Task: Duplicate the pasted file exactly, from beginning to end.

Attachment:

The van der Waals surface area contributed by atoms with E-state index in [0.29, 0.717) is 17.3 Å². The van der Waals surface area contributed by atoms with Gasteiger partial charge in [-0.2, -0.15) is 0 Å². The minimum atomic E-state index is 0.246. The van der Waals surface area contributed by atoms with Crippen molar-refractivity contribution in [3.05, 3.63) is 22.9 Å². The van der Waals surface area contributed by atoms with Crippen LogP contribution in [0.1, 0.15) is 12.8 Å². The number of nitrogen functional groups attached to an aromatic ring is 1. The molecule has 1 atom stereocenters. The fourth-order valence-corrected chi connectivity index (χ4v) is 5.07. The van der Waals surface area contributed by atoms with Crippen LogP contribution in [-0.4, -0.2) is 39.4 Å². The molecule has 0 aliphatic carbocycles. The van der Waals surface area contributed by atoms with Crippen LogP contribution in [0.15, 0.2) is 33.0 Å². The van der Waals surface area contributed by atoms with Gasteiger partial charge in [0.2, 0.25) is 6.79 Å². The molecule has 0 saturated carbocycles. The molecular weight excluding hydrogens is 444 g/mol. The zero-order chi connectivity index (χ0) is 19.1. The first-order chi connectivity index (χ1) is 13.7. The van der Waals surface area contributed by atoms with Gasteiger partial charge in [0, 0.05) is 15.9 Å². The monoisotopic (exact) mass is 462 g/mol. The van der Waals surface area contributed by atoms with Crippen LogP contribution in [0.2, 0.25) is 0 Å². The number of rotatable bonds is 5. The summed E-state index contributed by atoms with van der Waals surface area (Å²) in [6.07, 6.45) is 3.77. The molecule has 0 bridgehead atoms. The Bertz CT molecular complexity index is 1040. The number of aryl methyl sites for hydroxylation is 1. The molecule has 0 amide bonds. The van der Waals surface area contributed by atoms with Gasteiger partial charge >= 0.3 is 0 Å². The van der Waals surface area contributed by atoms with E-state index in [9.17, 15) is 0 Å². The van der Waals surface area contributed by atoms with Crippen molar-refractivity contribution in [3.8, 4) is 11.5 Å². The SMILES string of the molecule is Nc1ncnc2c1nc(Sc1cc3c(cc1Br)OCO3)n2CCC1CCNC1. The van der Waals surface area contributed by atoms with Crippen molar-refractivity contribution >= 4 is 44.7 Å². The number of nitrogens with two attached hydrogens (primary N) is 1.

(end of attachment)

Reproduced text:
The van der Waals surface area contributed by atoms with E-state index in [0.29, 0.717) is 17.3 Å². The van der Waals surface area contributed by atoms with Gasteiger partial charge in [-0.2, -0.15) is 0 Å². The minimum atomic E-state index is 0.246. The van der Waals surface area contributed by atoms with Crippen molar-refractivity contribution in [3.05, 3.63) is 22.9 Å². The van der Waals surface area contributed by atoms with Crippen LogP contribution in [0.1, 0.15) is 12.8 Å². The number of nitrogen functional groups attached to an aromatic ring is 1. The molecule has 1 atom stereocenters. The fourth-order valence-corrected chi connectivity index (χ4v) is 5.07. The van der Waals surface area contributed by atoms with Crippen LogP contribution in [-0.4, -0.2) is 39.4 Å². The molecule has 0 aliphatic carbocycles. The van der Waals surface area contributed by atoms with Crippen LogP contribution in [0.15, 0.2) is 33.0 Å². The van der Waals surface area contributed by atoms with Gasteiger partial charge in [0.2, 0.25) is 6.79 Å². The molecule has 0 saturated carbocycles. The molecular weight excluding hydrogens is 444 g/mol. The zero-order chi connectivity index (χ0) is 19.1. The first-order chi connectivity index (χ1) is 13.7. The van der Waals surface area contributed by atoms with Gasteiger partial charge in [0, 0.05) is 15.9 Å². The monoisotopic (exact) mass is 462 g/mol. The van der Waals surface area contributed by atoms with Crippen LogP contribution in [0.2, 0.25) is 0 Å². The number of rotatable bonds is 5. The summed E-state index contributed by atoms with van der Waals surface area (Å²) in [6.07, 6.45) is 3.77. The molecule has 0 bridgehead atoms. The Bertz CT molecular complexity index is 1040. The number of aryl methyl sites for hydroxylation is 1. The molecule has 0 amide bonds. The van der Waals surface area contributed by atoms with Gasteiger partial charge >= 0.3 is 0 Å². The van der Waals surface area contributed by atoms with E-state index in [9.17, 15) is 0 Å². The van der Waals surface area contributed by atoms with Crippen molar-refractivity contribution in [3.8, 4) is 11.5 Å². The SMILES string of the molecule is Nc1ncnc2c1nc(Sc1cc3c(cc1Br)OCO3)n2CCC1CCNC1. The van der Waals surface area contributed by atoms with Crippen molar-refractivity contribution >= 4 is 44.7 Å². The number of nitrogens with two attached hydrogens (primary N) is 1.